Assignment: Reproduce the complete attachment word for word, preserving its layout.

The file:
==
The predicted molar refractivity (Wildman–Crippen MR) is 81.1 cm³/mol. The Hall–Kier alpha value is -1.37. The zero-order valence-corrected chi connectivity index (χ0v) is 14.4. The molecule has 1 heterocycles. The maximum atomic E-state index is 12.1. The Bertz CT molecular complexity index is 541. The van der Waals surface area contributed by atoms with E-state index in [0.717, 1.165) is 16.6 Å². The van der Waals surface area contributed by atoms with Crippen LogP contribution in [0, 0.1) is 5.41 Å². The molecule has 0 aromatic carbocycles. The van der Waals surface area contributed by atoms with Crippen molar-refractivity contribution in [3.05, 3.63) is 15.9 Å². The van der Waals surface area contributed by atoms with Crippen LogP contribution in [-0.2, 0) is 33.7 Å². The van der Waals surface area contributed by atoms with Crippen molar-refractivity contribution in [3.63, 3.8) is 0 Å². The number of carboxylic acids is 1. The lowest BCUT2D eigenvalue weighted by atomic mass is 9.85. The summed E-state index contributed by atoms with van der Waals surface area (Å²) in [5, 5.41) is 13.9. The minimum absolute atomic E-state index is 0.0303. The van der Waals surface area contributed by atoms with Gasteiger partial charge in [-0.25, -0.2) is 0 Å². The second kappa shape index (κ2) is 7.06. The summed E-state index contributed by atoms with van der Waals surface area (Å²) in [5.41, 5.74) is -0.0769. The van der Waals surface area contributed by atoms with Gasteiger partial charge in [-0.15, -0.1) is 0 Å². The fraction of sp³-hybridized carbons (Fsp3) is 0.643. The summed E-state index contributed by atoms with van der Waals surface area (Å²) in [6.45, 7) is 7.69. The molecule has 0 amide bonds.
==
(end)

The predicted molar refractivity (Wildman–Crippen MR) is 81.1 cm³/mol. The Hall–Kier alpha value is -1.37. The zero-order valence-corrected chi connectivity index (χ0v) is 14.4. The molecule has 1 heterocycles. The maximum atomic E-state index is 12.1. The Bertz CT molecular complexity index is 541. The van der Waals surface area contributed by atoms with E-state index in [0.717, 1.165) is 16.6 Å². The van der Waals surface area contributed by atoms with Crippen LogP contribution in [0, 0.1) is 5.41 Å². The molecule has 0 aromatic carbocycles. The van der Waals surface area contributed by atoms with Crippen molar-refractivity contribution in [3.05, 3.63) is 15.9 Å². The van der Waals surface area contributed by atoms with Crippen LogP contribution in [-0.2, 0) is 33.7 Å². The van der Waals surface area contributed by atoms with Crippen molar-refractivity contribution in [3.63, 3.8) is 0 Å². The number of carboxylic acids is 1. The lowest BCUT2D eigenvalue weighted by atomic mass is 9.85. The summed E-state index contributed by atoms with van der Waals surface area (Å²) in [5, 5.41) is 13.9. The minimum absolute atomic E-state index is 0.0303. The van der Waals surface area contributed by atoms with Gasteiger partial charge in [-0.25, -0.2) is 0 Å². The second kappa shape index (κ2) is 7.06. The summed E-state index contributed by atoms with van der Waals surface area (Å²) in [5.41, 5.74) is -0.0769. The van der Waals surface area contributed by atoms with Gasteiger partial charge in [-0.15, -0.1) is 0 Å². The fraction of sp³-hybridized carbons (Fsp3) is 0.643. The summed E-state index contributed by atoms with van der Waals surface area (Å²) in [6.45, 7) is 7.69. The molecule has 0 amide bonds.